Abrams Park Orienteering Course

Come practice orienteering at the permanent course at Abrams Park in Ridgefield, Washington!

The Course

Unlike a normal O-Course where the control points are flags placed the morning of the event, this permanent course uses fixed 4×4 posts with control markers attached near the top of the posts. Each post has four markers. Each marker has two letters to help you identify the post location on the orienteering map.

The course has 10 controls and is 1.5km (as the crow flies).Orienteering Control

  • The course starts at the triangle marker and finishes at the double circle marker. (same location on this course)
  • Visit the controls in the proper order (1, then 2, then 3, etc.)
  • Complete the course all at one time.


  • You can start anywhere you want.
  • You can walk as much or as little of the course as you like.
  • You can visit the controls in any order. Just get out there and have some fun!

Download and Print the Orienteering Map (PDF)

In 2021, the City received a grant to work with OrienteeringUSA and develop a detailed orienteering map of Abrams Park. A local Boy Scout troop used the course to earn Orienteering badges and a conversation began about installing a course with permanent checkpoints at Abrams Park. Michael Lerner took on the project and worked with staff and the Parks Board to develop a plan and install 10 points throughout the course. Thank you Michael for your work to bring a permanent course to Abrams Park!

What is Orienteering?

From Orienteering USA:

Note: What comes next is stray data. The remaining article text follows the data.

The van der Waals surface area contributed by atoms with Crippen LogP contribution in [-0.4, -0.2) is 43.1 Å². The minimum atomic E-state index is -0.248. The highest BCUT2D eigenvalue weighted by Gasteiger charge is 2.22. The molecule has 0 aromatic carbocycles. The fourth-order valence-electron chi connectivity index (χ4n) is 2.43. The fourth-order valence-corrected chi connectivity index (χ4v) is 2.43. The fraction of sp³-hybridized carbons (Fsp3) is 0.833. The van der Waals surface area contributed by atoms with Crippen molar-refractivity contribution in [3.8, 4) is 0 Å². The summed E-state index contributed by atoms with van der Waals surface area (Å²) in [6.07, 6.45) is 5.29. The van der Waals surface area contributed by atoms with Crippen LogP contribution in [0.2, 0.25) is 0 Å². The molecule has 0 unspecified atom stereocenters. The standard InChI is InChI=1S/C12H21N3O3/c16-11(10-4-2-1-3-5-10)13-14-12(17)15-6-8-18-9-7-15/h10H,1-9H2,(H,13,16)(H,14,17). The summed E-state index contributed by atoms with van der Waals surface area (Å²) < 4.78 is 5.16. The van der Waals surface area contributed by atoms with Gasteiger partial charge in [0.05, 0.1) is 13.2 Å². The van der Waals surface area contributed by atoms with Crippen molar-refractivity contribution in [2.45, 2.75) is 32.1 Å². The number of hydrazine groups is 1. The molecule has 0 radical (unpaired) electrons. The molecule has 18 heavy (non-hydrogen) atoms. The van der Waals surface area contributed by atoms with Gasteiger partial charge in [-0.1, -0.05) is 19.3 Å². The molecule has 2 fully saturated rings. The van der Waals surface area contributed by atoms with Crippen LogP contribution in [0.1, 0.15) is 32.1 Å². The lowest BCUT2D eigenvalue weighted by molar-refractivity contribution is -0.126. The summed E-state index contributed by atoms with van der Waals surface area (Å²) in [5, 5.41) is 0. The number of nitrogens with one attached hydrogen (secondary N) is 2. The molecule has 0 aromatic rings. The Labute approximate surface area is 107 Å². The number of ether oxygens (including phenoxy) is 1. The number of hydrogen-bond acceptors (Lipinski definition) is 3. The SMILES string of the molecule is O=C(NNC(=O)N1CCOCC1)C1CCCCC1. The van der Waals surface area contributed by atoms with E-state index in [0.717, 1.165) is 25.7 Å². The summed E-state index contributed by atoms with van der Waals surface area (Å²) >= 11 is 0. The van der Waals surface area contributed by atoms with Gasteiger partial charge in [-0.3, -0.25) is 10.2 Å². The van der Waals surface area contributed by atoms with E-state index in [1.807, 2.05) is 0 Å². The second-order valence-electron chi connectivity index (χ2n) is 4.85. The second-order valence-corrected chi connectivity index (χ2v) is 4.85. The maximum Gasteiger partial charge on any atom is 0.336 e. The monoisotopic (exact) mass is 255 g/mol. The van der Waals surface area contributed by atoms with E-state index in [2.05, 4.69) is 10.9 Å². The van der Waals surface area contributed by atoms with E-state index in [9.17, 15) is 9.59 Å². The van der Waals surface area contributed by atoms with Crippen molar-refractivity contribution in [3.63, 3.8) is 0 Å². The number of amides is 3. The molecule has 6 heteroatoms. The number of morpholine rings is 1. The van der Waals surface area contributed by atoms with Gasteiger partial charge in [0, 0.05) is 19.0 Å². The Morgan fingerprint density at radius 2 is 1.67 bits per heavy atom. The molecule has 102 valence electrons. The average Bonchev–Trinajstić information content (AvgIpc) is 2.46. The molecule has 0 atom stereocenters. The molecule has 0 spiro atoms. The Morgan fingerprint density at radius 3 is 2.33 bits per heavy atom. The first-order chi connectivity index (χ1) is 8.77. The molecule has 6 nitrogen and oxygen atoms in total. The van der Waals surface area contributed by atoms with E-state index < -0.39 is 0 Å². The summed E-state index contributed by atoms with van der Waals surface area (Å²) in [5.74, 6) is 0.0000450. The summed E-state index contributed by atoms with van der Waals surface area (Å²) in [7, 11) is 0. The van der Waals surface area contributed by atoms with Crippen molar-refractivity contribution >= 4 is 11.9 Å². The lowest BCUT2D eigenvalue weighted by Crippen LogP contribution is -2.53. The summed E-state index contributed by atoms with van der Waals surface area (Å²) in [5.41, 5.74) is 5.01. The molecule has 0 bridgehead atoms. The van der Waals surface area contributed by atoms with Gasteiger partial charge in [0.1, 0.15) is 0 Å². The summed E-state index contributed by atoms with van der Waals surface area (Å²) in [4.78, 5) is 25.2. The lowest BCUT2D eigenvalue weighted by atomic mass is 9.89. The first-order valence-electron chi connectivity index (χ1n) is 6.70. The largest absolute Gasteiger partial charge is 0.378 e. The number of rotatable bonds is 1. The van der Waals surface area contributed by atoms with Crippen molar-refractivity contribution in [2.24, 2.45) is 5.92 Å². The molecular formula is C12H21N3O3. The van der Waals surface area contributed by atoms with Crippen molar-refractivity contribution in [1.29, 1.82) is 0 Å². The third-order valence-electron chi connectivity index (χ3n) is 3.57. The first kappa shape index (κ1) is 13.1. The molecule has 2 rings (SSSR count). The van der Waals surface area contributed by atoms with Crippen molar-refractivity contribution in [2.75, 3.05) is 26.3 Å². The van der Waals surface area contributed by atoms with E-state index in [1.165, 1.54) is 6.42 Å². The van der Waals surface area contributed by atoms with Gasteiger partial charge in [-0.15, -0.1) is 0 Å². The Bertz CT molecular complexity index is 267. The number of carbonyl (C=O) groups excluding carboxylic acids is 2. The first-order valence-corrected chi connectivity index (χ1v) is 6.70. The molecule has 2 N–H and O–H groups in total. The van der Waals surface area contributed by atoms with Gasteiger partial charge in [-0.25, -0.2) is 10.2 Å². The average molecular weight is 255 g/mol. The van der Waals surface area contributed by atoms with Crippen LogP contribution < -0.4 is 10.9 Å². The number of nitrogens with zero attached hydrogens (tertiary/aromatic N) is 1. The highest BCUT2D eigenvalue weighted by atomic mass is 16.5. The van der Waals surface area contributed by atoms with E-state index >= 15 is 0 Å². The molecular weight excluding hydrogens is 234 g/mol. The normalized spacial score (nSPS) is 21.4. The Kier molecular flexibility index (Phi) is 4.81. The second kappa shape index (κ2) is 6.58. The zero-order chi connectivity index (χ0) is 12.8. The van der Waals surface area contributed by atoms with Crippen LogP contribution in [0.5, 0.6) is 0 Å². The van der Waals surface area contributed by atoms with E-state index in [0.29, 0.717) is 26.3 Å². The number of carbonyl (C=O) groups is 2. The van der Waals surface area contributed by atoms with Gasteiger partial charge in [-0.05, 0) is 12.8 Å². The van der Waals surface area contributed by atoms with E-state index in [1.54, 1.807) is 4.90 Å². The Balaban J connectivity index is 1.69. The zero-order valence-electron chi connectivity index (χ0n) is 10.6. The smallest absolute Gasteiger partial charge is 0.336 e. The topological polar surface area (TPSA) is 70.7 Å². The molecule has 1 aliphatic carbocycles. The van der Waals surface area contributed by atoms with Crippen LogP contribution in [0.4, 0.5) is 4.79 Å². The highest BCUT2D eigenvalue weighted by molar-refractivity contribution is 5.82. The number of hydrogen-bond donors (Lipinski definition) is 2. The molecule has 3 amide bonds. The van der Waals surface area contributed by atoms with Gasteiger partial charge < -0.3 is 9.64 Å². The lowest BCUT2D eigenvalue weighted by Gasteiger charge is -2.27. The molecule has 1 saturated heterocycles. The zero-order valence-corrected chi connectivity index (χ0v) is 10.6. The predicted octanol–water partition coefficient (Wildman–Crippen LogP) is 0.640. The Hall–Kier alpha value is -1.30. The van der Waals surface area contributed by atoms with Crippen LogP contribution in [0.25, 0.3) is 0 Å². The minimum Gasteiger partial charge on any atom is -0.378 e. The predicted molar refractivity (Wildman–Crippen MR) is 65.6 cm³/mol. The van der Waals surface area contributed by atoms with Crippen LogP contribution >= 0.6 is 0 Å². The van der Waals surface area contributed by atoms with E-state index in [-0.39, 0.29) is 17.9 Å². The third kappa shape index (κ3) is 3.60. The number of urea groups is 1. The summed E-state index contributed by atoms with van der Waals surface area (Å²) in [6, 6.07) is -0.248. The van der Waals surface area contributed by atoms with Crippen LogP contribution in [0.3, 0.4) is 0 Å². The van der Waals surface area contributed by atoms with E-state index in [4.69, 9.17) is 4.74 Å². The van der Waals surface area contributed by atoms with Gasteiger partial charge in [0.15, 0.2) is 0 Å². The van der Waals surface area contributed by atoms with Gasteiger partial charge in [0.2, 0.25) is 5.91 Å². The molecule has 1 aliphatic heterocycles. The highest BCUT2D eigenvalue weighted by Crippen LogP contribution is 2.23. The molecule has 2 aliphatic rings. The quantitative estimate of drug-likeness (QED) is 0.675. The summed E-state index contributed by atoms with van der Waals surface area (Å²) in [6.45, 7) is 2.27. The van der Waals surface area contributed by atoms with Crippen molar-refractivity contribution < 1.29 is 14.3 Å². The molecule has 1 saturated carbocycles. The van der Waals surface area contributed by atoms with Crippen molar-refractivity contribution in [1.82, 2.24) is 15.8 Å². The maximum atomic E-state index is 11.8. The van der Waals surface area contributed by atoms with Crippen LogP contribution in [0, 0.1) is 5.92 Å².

Orienteering is the sport of navigation, using a highly detailed map. Whether you're an experienced hiker, competitive runner, or just a family or group out for an activity in a park, this sport helps you improve your navigation each time.

Orienteering can gradually build your map-reading skills from exploring a local city park full of obvious structures to navigating remote terrain with few, if any, man-made features.

On orienteering maps, a course consists of a triangle, circles, a double circle and sometimes connecting lines all in purple. The triangle is the start. The double circle is the finish. All the circles in between are checkpoints.

How to Orienteer

From Orienteering USA:Orienteering Clipboard


  • Course map
  • Compass
  • Timer (optional)

How to Navigate:

  1. Orient the map - Using your compass and major terrain features around you, hold the map so that the north arrow on the map is pointing the same way as the north arrow on your compass and the terrain features you see match up.
  2. Choose your route: Choose the best route for you based on your physical and navigational abilities. Often, going straight may not be the best choice. A method to choose your route is CAR:
    • Control: Look at the control you are going to. What are you looking for? What direction do you want to approach it from?
    • Attackpoint: What is the closest large or unique feature that indicates you are approaching your control?
    • Route: Which way will get you to the attackpoint and control the fastest? Are there other routes to consider?
  3. Simplify: There is a lot of information on the map. Choose which features you are going to use to navigate.
  4. Navigate: Go find your control!
  5. Relocate: When you get disoriented or you cannot find your control, a systematic approach to figuring out where you are can reduce the time it takes to correct yourself.
    • Stop: identify your last known location on the map
    • Consider the features you have seen, the features you currently see, and the time/length since your last location
    • Relocate: Try to identify where you actually are on the map (use at least three features to improve confidence). If you are unsure, identify a large, distinguishable feature you know you can easily find and go to that. (e.g. trails, lakes, etc)
  6. Repeat!